Been reading Punishing the Poor: The Neoliberal Government of Social Insecurity for some time now – in fact began at the beginning of the year, stopped, and now thanks to my newfound enthusiasm for reading on a tablet, i’ve started again.
Wacquant writes from a social democratic point of view, which can be alienating, but his work still seems interesting to me because he is examining what i feel are some of the fundamental gender and national contradictions underlying mass incarceration in the united states today. The words he uses are different from those i would use, and he necessarily shies away from drawing what i feel are necessary conclusions… but the reality he is examining is important, and i am curious about what he<ll have to say.
The following is an extended citation from the book, a subsection entitled The Gaols of the Subproletariat. What is described is old news to many, i know, but i still found it to be a useful mapping out of the characteristics and oppressions facing millions of people in the united states today. From Punishing the Poor pages 59-73.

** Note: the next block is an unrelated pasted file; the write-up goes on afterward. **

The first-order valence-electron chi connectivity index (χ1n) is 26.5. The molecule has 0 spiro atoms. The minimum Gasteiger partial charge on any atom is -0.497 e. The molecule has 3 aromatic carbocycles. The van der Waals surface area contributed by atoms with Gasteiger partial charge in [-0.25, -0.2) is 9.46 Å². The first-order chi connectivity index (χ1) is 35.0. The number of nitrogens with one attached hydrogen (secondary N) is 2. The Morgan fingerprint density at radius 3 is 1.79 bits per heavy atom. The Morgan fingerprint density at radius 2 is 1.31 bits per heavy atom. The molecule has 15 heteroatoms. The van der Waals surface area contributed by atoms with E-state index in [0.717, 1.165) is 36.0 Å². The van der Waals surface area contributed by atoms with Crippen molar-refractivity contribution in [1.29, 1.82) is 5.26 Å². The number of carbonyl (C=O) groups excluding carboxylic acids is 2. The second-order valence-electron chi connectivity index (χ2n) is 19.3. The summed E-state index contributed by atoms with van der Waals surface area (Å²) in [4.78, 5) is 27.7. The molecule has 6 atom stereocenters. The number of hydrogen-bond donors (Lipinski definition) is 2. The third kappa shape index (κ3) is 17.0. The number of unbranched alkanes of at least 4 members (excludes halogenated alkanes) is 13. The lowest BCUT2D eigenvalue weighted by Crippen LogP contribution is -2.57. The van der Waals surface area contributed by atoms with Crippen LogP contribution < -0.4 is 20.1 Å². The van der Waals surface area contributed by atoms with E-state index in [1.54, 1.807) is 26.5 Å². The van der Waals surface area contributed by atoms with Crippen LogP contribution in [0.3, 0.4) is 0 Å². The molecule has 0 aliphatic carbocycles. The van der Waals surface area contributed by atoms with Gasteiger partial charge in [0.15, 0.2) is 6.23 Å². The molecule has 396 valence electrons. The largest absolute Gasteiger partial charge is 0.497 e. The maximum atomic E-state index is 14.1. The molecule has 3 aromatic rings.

It suffices, to discern the extrapenological functions served by the outsized extension of the US carceral apparatus even as crime plummeted for over a decade,60 to sketch in broad strokes the sociological profile of the “clientele” it accommodates at its entry point. Whence it turns out that the half-million detainees who glut the country’s 3,300-odd jails on anyone day-and the fourteen million bodies that pass through their gates in the course of a typical year-are essentially drawn from the most marginalized fractions of the working class, and especially from the subproletarian families of color in the segregated cities ravaged by the conjoint transformation of wage labor and social protection. ((The statistics in this section are taken from a survey, conducted by the federal Department of)ustice from October 1995 to March 1996, of a representative sample of 6,ooo detainees in 431 county jails. Caroline Wolf Harlow, Profile of Inmates 1996 (Washington, D.C.: Bureau of justice Statistics, 1998). For comparisons over time, these earlier studies were relied upon: Profile of jail Inmates, 1989 and Profile of jail Inmates: Socio-Demographic Findings from the 1978 Survey of Inmates of Local jails (Washington, D.C.: Government Printing Office, 1991 and 1980, respectively), while various Census Bureau publications were used for comparisons with the national population. Statistical data of this kind have a high coefficient of uncertainty owing to the conditions under which the interviews are conducted, the characteristics of the population questioned, the sensitivity of some of the items asked, and a lack of precision in the coding of responses. However, the orders of magnitude they establish in the respects that interest us here are sufficiently clear that we can tre,p.t them as reliable, especially since other, local investigations suggest that this study tends to underestimate the material insecurity and sociocultural destitution of the carceral population. )) Thus, recovering its historical mission of origin, incarceration serves above all to regulate, if not to perpetuate, poverty and to warehouse the human rejects of the market. In this regard, the gargantuan operation of punishment houses converges with and complements the aggressive rolling out of workfare programs.